International Conference on Applications of Statistics and Probability in Civil Engineering (ICASP) (12th : 2015)

Determination of soil property characteristic values from standard penetration tests Wang, Yu; Zhao, Tengyuan; Cao, Zijun Jul 31, 2015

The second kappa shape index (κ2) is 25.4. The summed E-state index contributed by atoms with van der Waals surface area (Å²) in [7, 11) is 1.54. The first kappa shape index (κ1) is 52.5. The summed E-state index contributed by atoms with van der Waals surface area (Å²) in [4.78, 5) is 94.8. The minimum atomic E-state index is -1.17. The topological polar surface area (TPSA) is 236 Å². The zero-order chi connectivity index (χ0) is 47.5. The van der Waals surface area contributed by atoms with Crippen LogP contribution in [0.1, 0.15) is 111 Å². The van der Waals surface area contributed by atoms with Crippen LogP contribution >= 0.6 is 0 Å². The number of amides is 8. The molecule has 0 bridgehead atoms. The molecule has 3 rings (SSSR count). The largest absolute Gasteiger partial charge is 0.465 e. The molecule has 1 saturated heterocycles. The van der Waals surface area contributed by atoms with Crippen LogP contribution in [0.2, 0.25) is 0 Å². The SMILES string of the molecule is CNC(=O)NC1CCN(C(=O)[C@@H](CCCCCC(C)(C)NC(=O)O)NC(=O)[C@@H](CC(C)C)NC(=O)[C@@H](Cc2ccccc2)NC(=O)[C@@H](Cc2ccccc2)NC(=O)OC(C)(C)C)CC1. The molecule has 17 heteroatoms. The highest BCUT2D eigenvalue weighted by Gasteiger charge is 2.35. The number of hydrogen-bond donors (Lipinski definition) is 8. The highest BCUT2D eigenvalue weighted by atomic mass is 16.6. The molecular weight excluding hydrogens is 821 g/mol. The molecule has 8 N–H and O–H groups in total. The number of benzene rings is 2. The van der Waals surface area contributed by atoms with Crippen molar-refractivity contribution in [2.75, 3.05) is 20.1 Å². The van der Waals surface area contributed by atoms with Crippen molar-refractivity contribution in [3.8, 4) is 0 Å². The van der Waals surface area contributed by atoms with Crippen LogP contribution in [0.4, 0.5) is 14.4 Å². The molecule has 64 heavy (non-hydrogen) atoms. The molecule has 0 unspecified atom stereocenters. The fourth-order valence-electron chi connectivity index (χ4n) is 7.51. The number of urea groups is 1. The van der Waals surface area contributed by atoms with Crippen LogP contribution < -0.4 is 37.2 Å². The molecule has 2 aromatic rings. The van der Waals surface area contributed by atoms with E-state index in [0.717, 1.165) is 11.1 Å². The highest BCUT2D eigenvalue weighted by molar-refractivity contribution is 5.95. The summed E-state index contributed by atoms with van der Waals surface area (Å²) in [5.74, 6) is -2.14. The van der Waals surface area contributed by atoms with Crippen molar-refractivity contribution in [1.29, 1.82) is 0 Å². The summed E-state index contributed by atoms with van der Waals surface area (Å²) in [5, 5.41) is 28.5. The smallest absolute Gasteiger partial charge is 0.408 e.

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12th International Conference on Applications of Statistics and Probability in Civil Engineering, ICASP12 Vancouver, Canada, July 12-15, 2015  1 Determination of Soil Property Characteristic Values from Standard Penetration Tests Yu Wang Associate Professor, Department of Architecture and Civil Engineering, Shenzhen Research Institute, City University of Hong Kong, Hong Kong  Tengyuan Zhao Graduate Student, Department of Architecture and Civil Engineering, Shenzhen Research Institute, City University of Hong Kong, Hong Kong  Zijun Cao Associate Professor, State Key Laboratory of Water Resources and Hydropower Engineering Science, Wuhan University, Wuhan, China  ABSTRACT: Characteristic values of soil property is a key element in geotechnical design guidelines, particularly for probability-based design codes, and it is usually defined as a pre-specified quantile, such as a lower 5% quantile in Eurocode 7, of the probability distribution of soil property. Such a probabilistic characterization requires a large number of data points from laboratory and/or in situ tests, which are usually not available for most geotechnical projects, especially for those with medium or small sizes. For most projects, only a limited number of standard penetration test (SPT) N values are generally available. It is therefore rather challenging to determine the probability distribution and characteristic values for geotechnical design. To address this challenge, this paper presents a Bayesian equivalent sample approach that determines the probability distribution and characteristic value of effective friction angle and Young’s modulus using only a limited number of SPT N values. Two case histories are used to illustrate the approach.  1. INTRODUCTION Characteristic values of soil property is a key element in geotechnical design guidelines, particularly for probability-based design codes, and it is usually defined as a pre-specified quantile, such as a lower 5% quantile in Eurocode 7, of the probability distribution of soil property. Such probabilistic characterization requires a large number of data points from laboratory and/or in situ tests, which are usually not available for most geotechnical projects, especially for those with medium or small sizes. For most projects, only a limited number of SPT N values are available. SPT is relatively quick, inexpensive, and it is one of the most common in-situ geotechnical tests in the world (e.g., Kulhawy and Mayne 1990). Since the number of data points from a specific project/site is relatively limited, it is rather challenging to determine the probability distribution and characteristic values for geotechnical design. This paper aims to address this challenge by presenting a Bayesian equivalent sample approach. It integrates the limited number of SPT N values from a specific site with the engineering experience, which exists prior to the undergoing project, in a rational and consistent manner under a Bayesian framework. Then, the probability density function (PDF) of the soil property of interest is derived. Using this derived PDF, Markov Chain Monte Carlo (MCMC) (Wang and Cao 2013; Cao and Wang 2014) is subsequently adopted to transform the PDF into a large number of equivalent samples. Based on 12th International Conference on Applications of Statistics and Probability in Civil Engineering, ICASP12 Vancouver, Canada, July 12-15, 2015  2 these equivalent samples, conventional statistical analysis is performed, and the characteristic values are determined accordingly. For illustration, SPT N values are used to derive the PDFs of a strength parameter (i.e., effective friction angle,φ′) and a deformation parameter (i.e., undrained Young’s modulus Eu), respectively. For these two cases, field data from a site in Atlanta, Georgia and the clay site of the National Geotechnical Experimentation Sites (NGES) at Texas A&M University are used for demonstration and validation. 2. PROBABILISTIC FRAMEWORK FOR SOIL PROPERTIES 2.1. Modeling of the variability of soil properties Properties of natural soil vary spatially. Previous studies (e.g., Lumb 1966; Lacasse and Nadim 1996) showed that this variability can be properly modelled by a random variable, X, which follows normal or lognormal distribution. For both scenarios, X can be defined as: T TT X XX zµ σ= +    (1) where XT is a transformation of X, i.e., XT=X if it follows normal distribution and XT=ln(X) if it follows lognormal distribution; TXµ andTXσ are the respective mean and standard deviation of XT; z is a standard Gaussian variable. Note that Eq. (1) shows that no matter X follows normal or lognormal distribution, the transformation of X, XT is a Gaussian random variable. The PDF of XT therefore can be expressed as: ( )( )122( | , ) 2exp2T T TTTT X X XT XXf XXµ σ p σµσ−= × − × −    (2) As defined in Eqs. (1) and (2), the determination of the PDF of XT relies on the determination of the parameters of TXµ andTXσ . In this study, TXµ andTXσ are determined through the integrated knowledge of limited site-specific SPT N values and engineering experience that exists prior to the project. Given the integrated knowledge, there are many possible combinations of TXµ  and TXσ . Then, the conditional PDF of XT, ( | , )Tf X Data Prior , can be expressed as Eq. (3) using the theorem of total probability: ,( | , ) ( | , )( , | , )T TX XT TT T T TT T X XX X X Xf X Data Prior f Xf Data Prior d dµ σµ σµ σ µ σ=×∫ (3) where Data is the site-specific SPT N values; Prior is the engineering experience that exists prior to the project; ( , | , )T TX Xf Data Priorµ σ  is the posterior PDF of TXµ andTXσ . Note that the posterior PDF, ( , | , )T TX Xf Data Priorµ σ , reflects the updated knowledge of TXµ andTXσ  based on a limited number of project-specific SPT N values and engineering experience that exists prior to the project. It can be determined using a Bayesian framework shown in the following subsection. 2.2. Bayesian determination of model parameters In the context of Bayesian framework, ( , | , )T TX Xf Data Priorµ σ is usually simplified as ( , | )T TX Xf Dataµ σ , and it is expressed as: ( , | ) ( | , )( , )T T T TT TX X X XX Xf Data Kf Datafµ σ µ σµ σ=× (4) where K is a normalizing constant which doesn’t depend on TXµ andTXσ ; ( | , )T TX Xf Data µ σ is the likelihood function which reflects that the model fit with the Data; ( , )T TX Xf µ σ is the prior distribution of TXµ andTXσ  reflecting the engineering experience prior to the observation data in the project. It is worthwhile to note that, the likelihood function ( | , )T TX Xf Data µ σ  in Eq. (4) is crucial in the Bayesian framework, and it depends on 12th International Conference on Applications of Statistics and Probability in Civil Engineering, ICASP12 Vancouver, Canada, July 12-15, 2015  3 how the site-specific SPT N values are observed and related to the soil properties of interest. Suppose that site-specific SPT N values are related to the soil properties, XT, as below: T TN aX b ε= + +     (5) where NT is the transformation of SPT N values, i.e., NT can be ln(N), (N1)60 and so on; a and b are the respective regression coefficients; ε is the transformation uncertainty or modelling scatterness associated with Eq. (5), and it is usually modelled as a Gaussian random variable with a zero mean and a standard deviation of σε.  Combing Eqs. (1) and (5) leads to: ( )T TT X XN a b a zµ σ ε= + + +   (6) Because z and ε are from different sources, they can be treated as independent of each other. Then, NT is a Gaussian variable with a mean of( )TXa bµ +  and standard deviation of 2 2( )TXa εσ σ+ . Since SPT is usually performed discretely with a depth interval of 1m or above, which is similar to the vertical correlation length reported in the literatures (e.g., Phoon and Kulhawy 1999a; El-Ramly et al. 2003), the site-specific SPT N can be taken as weakly correlated or even independent of each other. Data= {(NT)i, i= 1, 2, …, ns} is therefore a realization of ns independent Gaussian random variable, and the likelihood function, ( | , )T TX Xf Data µ σ , is expressed as: ( )( )( )12 2122 2( | , ) 2 ( )( )exp2 ( )sT T TTTnX X XiT XiXf Data aN a baεεµ σ p σ σµσ σ−== +  − +  × − +  ∏(7) In the absence of prevailing knowledge on TXµ andTXσ , ( , )T TX Xf µ σ  can be taken as a joint uniform distribution: ( )( )1,max ,min ,min ,max1,max ,min ,min ,max( , )[ , ][ , ]0T TT T T T TT T T T TX XX X X X XX X X X Xfforandfor othersµ σµ µ µ µ µσ σ σ σ σ−−= − ∈× − ∈(8) where ,maxTXµ , ,minTXµ , and ,maxTXσ , ,minTXσ  are the respective upper and lower bound for the mean TXµ  and standard deviation TXσ . Respective ranges of TXµ andTXσ  can be found from the literatures, such as Phoon (1995), Phoon and Kulhawy (1999a, b) and Baecher and Christian (2003).  Combing Eqs. (4), (7) and (8) leads to the posterior PDF of model parameters of TXµ andTXσ , ( , | , )T TX Xf Data Priorµ σ . With the posterior PDF of model parameters available, the PDF of XT is then determined using Eqs. (2) and (3). Since the combined equation is generally too complicated and difficult to express analytically and explicitly, Markov Chain Monte Carlo (MCMC) is adopted to transform the PDF into a large number of equivalent samples of XT (Wang and Cao 2013; Cao and Wang 2014). Using these equivalent samples, conventional statistical analysis can be carried out to construct the histogram and cumulative distribution function (CDF), and characteristic values can be determined accordingly.  For illustration, two important parameters in geotechnical design are used to illustrate how to determine their probability distribution and characteristic values using a limited number of SPT N values: (1) a strength parameter, effective friction angle, φ′ in Section 3, and (2) a deformation parameter, undrained Young’s modulus, Eu, in Section 4. 3. STRENGTH PARAMETER 3.1. PDF of effective friction angle Section 2 shows that to determine the PDF of soil property of interest, three elements are 12th International Conference on Applications of Statistics and Probability in Civil Engineering, ICASP12 Vancouver, Canada, July 12-15, 2015  4 necessary: the probability distribution type of soil property of interest, the likelihood model, and the possible ranges of TXµ andTXσ  (i.e., Eq. (1) or (2), Eq. (7) and (8)).  In this section, the strength parameter, effective friction angle, φ′, is of interest (i.e., X=φ′). Lumb (1966) and Lacasse and Nadim (1996) reported that the φ′ follows normal distribution. Therefore, XT=X=φ′. The first element of the PDF of φ′ is obtained using Eq. (1) or (2). To obtain the second element, a correlation between φ′ and SPT N is necessary. Consider, for example, a correlation between φ′ and SPT N from Mayne et al. (2002) with data from Hatanaka and Uchida (1996):     1 6015.4( ) 20Nφ′ = +    (9) For the development of the proposed approach, the original φ′ vs (N1)60 data points from Mayne et al. (2002) and Hatanaka and Uchida (1996) are used to obtain a regression between 1 6015.4( )N  and φ′, so that 1 6015.4( )N  can be estimated from φ′. The new regression is given as: 1 60 115.4( ) 0.923 17.847N φ ε′= − +  (10) where ε1 is the transformation uncertainty associated with Eq. (10), with 10εµ =and. σε1=2.11 Comparing Eq. (5) with (10) leads to a=0.923, b= -17.847, σε=σε1=2.11 and1 6015.4( ) TN N= . Then, the likelihood function for 1 6015.4( )TData N N= =  is expressed using Eq. (7).  Phoon (1995) reported that the mean of φ′ generally falls between [20°, 40°], while the standard deviation of φ′ falls between [1°, 6°]. Therefore, the prior distribution of TXµ andTXσ is defined by Eq. (8), with ,minTXµ =20°, ,maxTXµ=40° and ,minTXσ =1°, ,maxTXσ =6°.  With the three elements available shown above, the PDF of φ′ is determined accordingly. For further illustration, the proposed approach is applied to a case history in Atlanta, USA.  Figure 1: Corrected SPT N values and effective friction angle by triaxial compression tests from a site in Atlanta, USA. (after Mayne and Harris 1993)  3.2. Illustrative example The proposed approach is applied to characterize probabilistically the effective friction angle, φ′, of sand using a limited number of SPT N values from a site on the west side of Georgia Institute of Technology campus, in Atlanta, Georgia (Mayne and Harris 1993). In this site, the target layer is a silty sand layer. It is about 14.5 m thick, extending from depth 3.7m to 18.2m under the ground. 9 corrected SPT N values, (N1)60 and 13 φ′ values by triaxial compression test results from this silty sand layer are shown in Figure 1. The 9 (N1)60 values are used herein as input, while 13 φ′ values are used for comparison and validation purpose. Using the PDF of φ′ obtained from subsection 3.1, a MCMC simulation run is performed with 30,000 equivalent samples of φ′ as output (Wang and Cao 2013). Using these samples, the histogram of φ′ is constructed as shown in Figure 2. The histogram peaks at a value of about 36° and 26,942 equivalent samples (i.e., around 90% of the equivalent samples) fall within the range of [31.7°, 38.5°]. Figure 2 also includes the 13 triaxial compression test results, φ′, by open triangles. It shows that these 13 φ′ values roughly fall within the 90% inter-quantile range, i.e., [31.7°, 38.5°]. 02468101214161820 25 30 35 40 45 50Depth (m)Effective Friction Angle, φ ' (°)0246810121416180 10 20 30 40 50Depth (m)Corrected SPT N Value, (N1)6012th International Conference on Applications of Statistics and Probability in Civil Engineering, ICASP12 Vancouver, Canada, July 12-15, 2015  5  Figure 2: Histogram of the equivalent samples for effective friction angle.  Figure 3 plots the two CDFs of φ′: one is estimated from cumulative frequency diagrams of the 30,000 equivalent samples by a solid line and the other one from the 13 φ′ values by open triangles. The CDF of φ′ from the equivalent samples compares favorably with that obtained from the open triangles. Such a good agreement shows that the Bayesian equivalent sample approach provides a reasonable estimate of the probability distribution of φ′ using a limited number of SPT N values. In addition, using the CDF of φ′, the quantiles of φ′ can be determined easily. For example, the 5% (i.e., 31.7°) and 95% (i.e., 38.5°) quantile of φ′ are determined and shown in Figure 3, respectively, together with the mean of φ′ (i.e., 35.1°). Table 1 summarizes the mean (i.e., *φµ ′ ) and standard deviation (i.e., *φσ ′ ) of φ′ estimated from 30,000 equivalent samples and those from 13 triaxial compression tests, respectively. The *φµ ′  and *φσ ′  from the equivalent samples are calculated as 35.1° and 2.1°, respectively. On the other hand, the *φµ ′  and *φσ ′  from the triaxial compression tests are 35.1° and 3.0°, respectively. The absolute differences between *φµ ′  and *φσ ′  estimated from these two different approaches are also summarized in the fourth column in Table 1. The absolute difference   Figure 3: Cumulative distribution function (CDF) of effective friction angle.  Table 1: Summary of the estimated statistics of effective friction angle Approaches Equivalent Sample Approach Triaxial Compression Tests Absolute Difference *φµ ′ (°) 35.1 35.1 0 *φσ ′ (°) 2.1 3.0 0.9  between the estimated *φµ ′  is 0°, while that of *φσ ′  is 0.9°. Such small differences further suggest that the Bayesian equivalent sample approach can properly characterize the effective friction angle using a limited number of SPT N values. The characteristic values of φ′ can then be properly estimated using a limited number of SPT N values and the Bayesian equivalent sample approach. For example, if the characteristic value is defined as the lower 5% quantile, it is 31.7°. In contrast, if the characteristic value is defined as the mean value, it is about 35.1°.  4. DEFORMATION PARAMETER 4.1. PDF of undrained Young’s modulus In this section, the deformation parameter, undrained Young’s modulus, Eu, of clay is of interest (i.e., X=Eu). Previous studies by Lacasse and Nadim (1996), and Baecher and Christian 14 19 24 29 34 39 44 49 5402,0004,0006,0008,00010,00012,00014,00016,000FrequencyEffective Friction Angle, φ ' (°)EquivalentSampleApproachTriaxialCompressionTests5% 90% 5%0.00.20.40.60.81.014 19 24 29 34 39 44 49 54Cumulative Distribution Function Effective Friction Angle, φ ' (°)EquivalentSampleApproachTriaxialCompressionTests5%95%31.7°38.5°Mean of φ′=35.1 °12th International Conference on Applications of Statistics and Probability in Civil Engineering, ICASP12 Vancouver, Canada, July 12-15, 2015  6 (2003) suggested that Eu follows lognormal distribution. Therefore, XT=ln(X)=ln(Eu). Eq. (1) or (2) then determines the probability distribution type, i.e., the first element of the PDF of ln(Eu). To determine the likelihood model, i.e., the second element of the PDF of ln(Eu), correlation between Eu and SPT N values is crucial. Consider, for example, a correlation between Eu of clay and SPT N from Ohya et al. (1982) and Kulhawy and Mayne (1990) is expressed as: 0.6/ 19.3u aE P N=    (11) where Pa is the atmospheric pressure (i.e., 0.1 MPa). For the development of the proposed approach, Eq. (11) is rewritten as  2ln( ) 1.587ln( ) 1.044uN E ε= − +    (12) where 2ε  is the transformation uncertainty associated with Eq. (12), and 2εµ =0 and 2εσ=1.352.  Comparing Eq. (5) with (12) yields a=1.587, b= -1.044, σε=σε2=1.352 and ln(N)=NT. Then, the likelihood function of ln( )TData N N= =  is expressed using Eq. (7) accordingly.  For the possible ranges of TXµ and TXσ , i.e., the third element of the PDF of ln(Eu), the following set of prior knowledge of Eu is used: the mean of Eu, uEµ , falls within the range [5MPa, 15MPa], with a coefficient of variation (COV) varying between 10% and 90%. This set of prior knowledge is consistent with the typical ranges of Eu reported in the literatures, such as Kulhawy and Mayne (1990), Phoon and Kulhawy (1999a, b). Because Eu follows lognormal distribution, i.e., XT=ln(X)=ln(Eu), the prior knowledge on uEµ  and COV are then transformed to the ranges of TXµ and TXσ . Using2ln(1 )TXCOVσ = + and 2ln( ) 0.5T u TX E Xµ µ σ= − , the range of TXµ and TXσ  are calculated as [1.2,2.7]TXµ ∈  and [0.1,0.77]TXσ ∈ , respectively. With these three elements defined above, the PDF of ln(Eu) is determined accordingly. Because the PDF of Eu is of interest, simple mathematical transformation is needed (i.e., Eu=exp(ln(Eu)). For further illustration, the proposed approach is applied to a clay site at Texas A&M University, USA. 4.2. Illustrative example The Bayesian equivalent sample approach is applied to probabilistically characterize the Eu of one stiff clay layer at the clay site of the NGES at Texas A&M University (Briaud 2000). In this site, the stiff clay layer is about 5.5 m thick, extending from the ground surface to the depth of 5.5 m. Figure 4 shows the 5 SPT N values and 42 Eu values from pressuremeter tests performed within this layer. The 5 SPT N values are used as input, while the 42 Eu values are used for comparison and validation. Using the PDF of ln(Eu) obtained in subsection 4.1, 30, 000 equivalent samples of ln(Eu) are generated (Wang and Cao 2013). Because Eu is of interest, a simple transformation for these samples is necessary, i.e., Eu=exp(ln(Eu)). Based on the transformed equivalent samples of Eu, the histogram and CDF are constructed as shown in Figure 5 and Figure 6, respectively. Figure 5 shows the histogram of these samples of Eu. It peaks at a value around 10 MPa, and 27,010 equivalent samples (i.e., around 90% of the 30,000 equivalent samples) fall within the range of [4.0 MPa, 21.6 MPa]. Figure 5 also includes the 42 pressuremeter tests results by open triangles. It shows that 36 out of 42 falls within the 90% inter-quantile range, i.e., [4.0 MPa, 21.6 MPa].  Figure 6 shows the CDFs of Eu estimated from the cumulative frequency diagrams of the 30,000 samples and 42 Eu values, represented by a solid line and open triangles, respectively. It shows that the solid line plots closely to the open triangles. Such a good agreement suggests that the proposed approach provides a reasonable estimate of the probability distribution of Eu using a limited number of SPT N values. In addition, the quantiles (e.g., 5% and 95% quantile) can be determined easily using the CDF of Eu as shown in Figure 6. 12th International Conference on Applications of Statistics and Probability in Civil Engineering, ICASP12 Vancouver, Canada, July 12-15, 2015  7  Figure 4: Standard penetration test (SPT) N values and undrained Young’s modulus by pressuremeter test at the clay site of the NGES at Texas A&M University (after Briaud 2000).   Figure 5: Histogram of the equivalent samples for undrained Young’s modulus.  Table 2 summarizes the mean (i.e., *uEµ ) and standard deviation (i.e., *uEσ  ) of Eu estimated from 30,000 equivalent samples and those from 42 pressuremeter tests, respectively. The *uEµ  and *uEσ  from equivalent samples are calculated as 11.1 MPa and 6.7 MPa, respectively (see the second column in Table 2). In contrast, he *uEµ  and *uEσ  from the pressuremeter tests are estimated as 13.5 MPa and 7.5 MPa, Respectively (see the third column in Table 2). The absolute difference between   Figure 6: Cumulative distribution function (CDF) of undrained Young’s modulus.  Table 2: Summary of the estimated statistics of undrained Young’s modulus Approach Equivalent Sample Approach Pressuremeter Tests Absolute Difference *uEµ (MPa) 11.1 13.5 2.4 *uEσ(MPa) 6.7 7.5 0.8  *uEµ   and *uEσ  estimated from these two approaches are also summarized in the fourth column in Table 2. The absolute difference between the estimated *uEµ  is 2.4MPa, while that of *uEσ  is 0.8 MPa. Compared with the *uEσ values (e.g., 7.5 MPa from the 42 pressuremeter tests), 2.4 ΜPa is relatively small. This again suggests that the Bayesian equivalent sample approach can properly characterize the Eu in this site using a limited number of SPT N values, which further leads to reasonable estimation of characteristic values of Eu, such as the lower 5% quantile (i.e., 4.0 MPa) as shown in Figure 6. 5. SUMMARY AND CONCLUSION This study presented a Bayesian equivalent sample approach to probabilistically characterize the soil property of interest from a limited 01234560 10 20 30 40Depth (m)Eu (MPa)01234560 10 20 30 40 50Depth (m)SPT N Value0 4 8 12 16 20 24 28 32 3601,0002,0003,0004,0005,0006,000FrequencyUndrained Young's modulus, Eu (MPa)EquivalentSampleApproachPressuremeterTests90% 5%5%0.00.20.40.60.81.00 4 8 12 16 20 24 28 32 36Cumulative Distribution FunctionUndrained Young's modulus, Eu (MPa)EquivalentSampleApproachPressuremeterTests95%4.0MPa21.6 MPaMean of Eu=11.1 MPa5%12th International Conference on Applications of Statistics and Probability in Civil Engineering, ICASP12 Vancouver, Canada, July 12-15, 2015  8 number of SPT N values. It provides a rational method to determine the characteristic values of soil property when extensive testing cannot be carried out, which is usually the case for the geotechnical projects, especially for those with medium or small sizes. In this study, equations were derived for the proposed approach, and it was illustrated through the determination of the probability distribution and characteristic values of the effective friction angle, and that of undrained Young’s modulus. For both cases, the probability distribution and characteristic values obtained from the proposed approach compared well with those from extensive lab data or field observation at the same sites.  6. ACKNOWLEDGEMENT  The work described in this paper was supported by a grant from the National Natural Science Foundation of China (Project No. 51208446). The financial support is gratefully acknowledged. 7. REFERENCES Baecher, G. B., and Christian, J. T. (2003). Reliability and statistics in geotechnical engineering, Wiley, Hoboken, NJ. Briaud, J.L. (2000). “The national geotechnical experimentation sites at Texas A&M University: clay and sand.” National Geotechnical Experimentation Sites, Geotechnical Special Publication, Vol. 93, ASCE, 26–51. Cao, Z., and Wang, Y. (2014). “Bayesian Model Comparison and Characterization of Undrained Shear Strength.” J. Geotech. Geoenviron. Eng.,140 (6), 04014018. El-Ramly, H., Morgenstern, N.R., and Cruden, D.M. (2003). “Probabilistic stability analysis of a tailings dyke on presheared clay-shale”. Can. Geotech. J., 40, 192–208. Hatanaka, M., and Uchida, A. (1996). “Empirical correlation between penetration resistance and internal friction angle of sandy soils.” Soils Found., 36(4), 1–9. Kulhawy, F. H., and Mayne, P. W. (1990). “Manual on estimating soil properties for foundation design.” Rep. EL-6800, Electric Power Research Institution, Palo Alto, CA. Lacasse, S., and Nadim, F. (1996). “Uncertainties in characterizing soil properties.” Uncertainty in the Geologic Environment: From Theory to Practice, Geotechnical Special Publication, Vol. 58(I), ASCE, Reston, VA, 49–75. Lumb, P. (1966). “The variability of natural soils.” Can. Geotech. J., 3(2), 74–97. Mayne, P. W., Christopher, B. R., and DeJong, J. (2002). “Subsurface investigations—geotechnical site characterization.” No. FHWA NHI-01-031, Federal Highway Administration, DOT, Washington, DC. Mayne, P. W., and Harris, D. E. (1993). “Axial load-displacement behavior of drilled shaft foundations in Piedmont residuum.” Tech. Rep. No. 41-30-2175, Federal Highway Administration, Washington, D.C. Ohya, S., Imai, T., and Matsubara, M. (1982). “Relationships between N value by SPT and LLT pressuremeter results.” Proc., 2nd European Symposium on Penetration Testing, Vol. 1, Amsterdam, Dutch, 125–130. Phoon, K. K. (1995). “Reliability-based design of foundations for transmission line structures”. Ph. D. thesis. Cornell University, Ithaca, NY., 208-209. Phoon, K. K., and Kulhawy, F. H. (1999 a). “Characterization of geotechnical variability.” Can. Geotech. J., 36(4), 612–624. Phoon, K. K., and Kulhawy, F. H. (1999 b). “Evaluation of geotechnical property variability.” Can. Geotech. J., 36(4), 625–639. Wang, Y., and Cao, Z. (2013). “Probabilistic characterization of Young’s modulus of soil using equivalent samples.” Eng. Geol., 159, 106–118.